The effects of a glycogen phosphorylase inhibitor (GPI) and metformin (MT) on hepatic glucose fluxes (μmol · kg−1 · min−1) in the presence of basal and 4-fold basal levels of plasma glucagon were investigated in 18-h fasted conscious dogs. Compared with the vehicle treatment, GPI infusion suppressed net hepatic glucose output (NHGO) completely (−3.8 ± 1.3 versus 9.9 ± 2.8) despite increased glucose 6-phosphate (G-6-P) neogenesis from gluconeogenic precursors (8.1 ± 1.1 versus 5.5 ± 1.1). MT infusion did not alter those parameters. In response to a 4-fold rise in plasma glucagon levels, in the vehicle group, plasma glucose levels were increased 2-fold, and NHGO was increased (43.9 ± 5.7 at 10 min and 22.7 ± 3.4 at steady state) without altering G-6-P neogenesis (3.7 ± 1.5 and 5.5 ± 0.5, respectively). In the GPI group, there was no increase in NHGO due to decreased glucose-6-phosphatase flux associated with reduced G-6-P concentration. A lower G-6-P concentration was the result of increased net glycogenesis without altering G-6-P neogenesis. In the MT group, the increment in NHGO (22.2 ± 4.4 at 10 min and 12.1 ± 3.6 at steady state) was approximately half of that of the vehicle group. The lesser NHGO was associated with reduced glucose-6-phosphatase flux but a rise in G-6-P concentration and only a small incorporation of plasma glucose into glycogen. In conclusion, the inhibition of glycogen phosphorylase a activity decreases basal and glucagon-induced NHGO via redirecting glucose 6-phosphate flux from glucose toward glycogen, and MT decreases glucagon-induced NHGO by inhibiting glucose-6-phospatase flux and thereby reducing glycogen breakdown.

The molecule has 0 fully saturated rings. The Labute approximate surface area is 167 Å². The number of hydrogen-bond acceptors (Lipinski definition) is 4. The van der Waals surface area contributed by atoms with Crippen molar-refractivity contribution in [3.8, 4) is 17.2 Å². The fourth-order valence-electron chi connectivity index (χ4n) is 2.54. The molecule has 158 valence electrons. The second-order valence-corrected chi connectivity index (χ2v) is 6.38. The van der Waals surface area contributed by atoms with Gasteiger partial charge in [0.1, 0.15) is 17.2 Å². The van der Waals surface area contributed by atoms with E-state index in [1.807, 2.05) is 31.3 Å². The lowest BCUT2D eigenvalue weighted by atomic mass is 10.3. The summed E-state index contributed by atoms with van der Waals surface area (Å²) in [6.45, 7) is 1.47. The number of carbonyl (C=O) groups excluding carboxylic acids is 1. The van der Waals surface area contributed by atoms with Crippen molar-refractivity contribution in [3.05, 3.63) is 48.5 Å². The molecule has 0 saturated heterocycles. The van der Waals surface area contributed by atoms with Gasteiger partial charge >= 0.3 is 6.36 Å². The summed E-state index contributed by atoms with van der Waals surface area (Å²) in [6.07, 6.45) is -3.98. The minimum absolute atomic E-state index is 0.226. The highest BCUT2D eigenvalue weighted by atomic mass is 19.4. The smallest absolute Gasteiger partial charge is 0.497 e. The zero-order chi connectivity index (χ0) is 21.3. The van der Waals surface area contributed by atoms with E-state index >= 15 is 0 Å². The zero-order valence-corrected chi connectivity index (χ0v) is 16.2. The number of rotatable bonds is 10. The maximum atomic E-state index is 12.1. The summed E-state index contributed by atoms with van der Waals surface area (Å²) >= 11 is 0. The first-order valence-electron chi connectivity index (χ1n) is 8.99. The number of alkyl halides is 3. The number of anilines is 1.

The liver produces glucose via glycogen breakdown and/or gluconeogenesis, and the relative contribution of each to total glucose production changes with altered nutritional and metabolic states. Several studies in dogs and humans have shown that increased delivery of gluconeogenic precursors, such as alanine (Diamond et al., 1988; Wolfe et al., 1988), glycerol (Jahoor et al., 1990), or lactate (Jenssen et al., 1990; Connolly et al., 1993), to the liver has no acute effect on the amount of glucose produced by that organ. Gluconeogenic precursors can alter hepatic glycogen metabolism by exerting regulatory effects on glycogen phosphorylase and synthase in addition to serving as substrates for glycogen synthesis (Youn and Bergman, 1990), of which glucose 6-phosphate (G-6-P), an intermediate at a central cross point between the metabolic pathways of glycogen metabolism and gluconeogenesis, has been shown in studies using isolated hepatocytes to regulate glycogen synthase (Ciudad et al., 1986) and phosphorylase activity within a physiological range (Aiston et al., 2003, 2004). The above data suggest the existence of autoregulatory control of glycogenolysis by gluconeogenesis within the liver, such that the desired rate of hepatic glucose output can be maintained regardless of the gluconeogenic precursor supply. In contrast, Staehr et al. (2007) reported that a galactose-induced increase in hepatic glycogenolysis resulted in a concomitant decrease in hepatic gluconeogenesis in 44-h fasted healthy humans. In keeping with this, we showed that a concomitant increase in hepatic gluconeogenesis resulted from an inhibition of hepatic glycogenolysis (Shiota et al., 1997), although this was not confirmed by others (Fosgerau et al., 2001). These findings suggest the existence of an autoregulatory mechanism between net glycogenolysis and gluconeogenesis within the liver to maintain the desired rate of hepatic glucose output. Furthermore, the flux from glucose to glycogen has two highly regulated steps, glucose phosphorylation by glucokinase and the formation of a glycoside bond between C1 of the activated glucose, UDP-glucose, and C4 of a terminal glucose residue of glycogen by glycogen synthase. It has been reported that increasing both glucokinase and glycogen synthase activity synergistically increases glycogen synthesis from glucose in cultured hepatocytes isolated from normal rats (Gomis et al., 2000; Hampson and Agius, 2005). Therefore, net glycogen flux may be tightly linked to fluxes in other pathways, including gluconeogenesis, glucose phosphorylation, and glucose 6-phosphate dephosphorylation. It is possible that alteration of net hepatic glucose output resulting from a modification in glycogenolytic flux involves a secondary change in other metabolic pathway(s).